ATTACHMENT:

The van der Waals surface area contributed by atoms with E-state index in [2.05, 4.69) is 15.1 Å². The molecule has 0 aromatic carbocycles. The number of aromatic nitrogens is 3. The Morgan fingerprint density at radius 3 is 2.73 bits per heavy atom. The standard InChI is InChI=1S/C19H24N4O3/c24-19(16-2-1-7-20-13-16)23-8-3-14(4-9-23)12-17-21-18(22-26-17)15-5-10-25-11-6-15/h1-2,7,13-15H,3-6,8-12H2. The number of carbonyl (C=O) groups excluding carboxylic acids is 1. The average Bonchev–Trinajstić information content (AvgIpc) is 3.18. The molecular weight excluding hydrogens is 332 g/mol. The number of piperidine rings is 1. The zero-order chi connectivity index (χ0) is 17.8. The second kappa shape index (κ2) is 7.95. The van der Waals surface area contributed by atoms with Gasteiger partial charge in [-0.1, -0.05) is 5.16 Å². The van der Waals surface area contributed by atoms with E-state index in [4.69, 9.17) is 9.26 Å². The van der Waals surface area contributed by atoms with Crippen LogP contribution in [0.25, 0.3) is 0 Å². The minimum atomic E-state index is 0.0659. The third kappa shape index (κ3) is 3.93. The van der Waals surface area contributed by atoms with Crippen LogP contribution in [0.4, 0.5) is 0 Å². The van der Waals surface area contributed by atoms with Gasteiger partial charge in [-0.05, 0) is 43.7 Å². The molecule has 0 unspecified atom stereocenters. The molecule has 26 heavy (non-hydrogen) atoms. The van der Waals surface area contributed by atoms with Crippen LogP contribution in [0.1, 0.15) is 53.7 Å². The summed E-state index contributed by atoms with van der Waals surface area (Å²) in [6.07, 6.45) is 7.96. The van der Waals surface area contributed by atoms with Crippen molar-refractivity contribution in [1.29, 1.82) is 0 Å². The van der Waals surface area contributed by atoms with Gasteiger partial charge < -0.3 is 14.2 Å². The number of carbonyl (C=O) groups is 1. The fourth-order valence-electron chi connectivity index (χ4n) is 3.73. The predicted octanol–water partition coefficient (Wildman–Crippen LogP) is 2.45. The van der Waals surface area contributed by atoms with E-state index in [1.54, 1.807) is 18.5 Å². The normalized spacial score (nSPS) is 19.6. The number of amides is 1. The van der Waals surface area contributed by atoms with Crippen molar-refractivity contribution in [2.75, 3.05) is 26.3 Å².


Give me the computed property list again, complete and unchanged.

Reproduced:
The van der Waals surface area contributed by atoms with E-state index in [2.05, 4.69) is 15.1 Å². The molecule has 0 aromatic carbocycles. The number of aromatic nitrogens is 3. The Morgan fingerprint density at radius 3 is 2.73 bits per heavy atom. The standard InChI is InChI=1S/C19H24N4O3/c24-19(16-2-1-7-20-13-16)23-8-3-14(4-9-23)12-17-21-18(22-26-17)15-5-10-25-11-6-15/h1-2,7,13-15H,3-6,8-12H2. The number of carbonyl (C=O) groups excluding carboxylic acids is 1. The average Bonchev–Trinajstić information content (AvgIpc) is 3.18. The molecular weight excluding hydrogens is 332 g/mol. The number of piperidine rings is 1. The zero-order chi connectivity index (χ0) is 17.8. The second kappa shape index (κ2) is 7.95. The van der Waals surface area contributed by atoms with Gasteiger partial charge in [-0.1, -0.05) is 5.16 Å². The van der Waals surface area contributed by atoms with E-state index in [4.69, 9.17) is 9.26 Å². The van der Waals surface area contributed by atoms with Crippen LogP contribution in [0.25, 0.3) is 0 Å². The minimum atomic E-state index is 0.0659. The third kappa shape index (κ3) is 3.93. The van der Waals surface area contributed by atoms with Crippen LogP contribution in [0.4, 0.5) is 0 Å². The van der Waals surface area contributed by atoms with Gasteiger partial charge in [-0.05, 0) is 43.7 Å². The molecule has 0 unspecified atom stereocenters. The molecule has 26 heavy (non-hydrogen) atoms. The van der Waals surface area contributed by atoms with Crippen LogP contribution in [0.1, 0.15) is 53.7 Å². The summed E-state index contributed by atoms with van der Waals surface area (Å²) in [6.07, 6.45) is 7.96. The van der Waals surface area contributed by atoms with Crippen molar-refractivity contribution in [1.29, 1.82) is 0 Å². The van der Waals surface area contributed by atoms with Gasteiger partial charge < -0.3 is 14.2 Å². The number of carbonyl (C=O) groups is 1. The fourth-order valence-electron chi connectivity index (χ4n) is 3.73. The predicted octanol–water partition coefficient (Wildman–Crippen LogP) is 2.45. The van der Waals surface area contributed by atoms with E-state index in [1.54, 1.807) is 18.5 Å². The normalized spacial score (nSPS) is 19.6. The number of amides is 1. The van der Waals surface area contributed by atoms with Crippen molar-refractivity contribution in [2.75, 3.05) is 26.3 Å².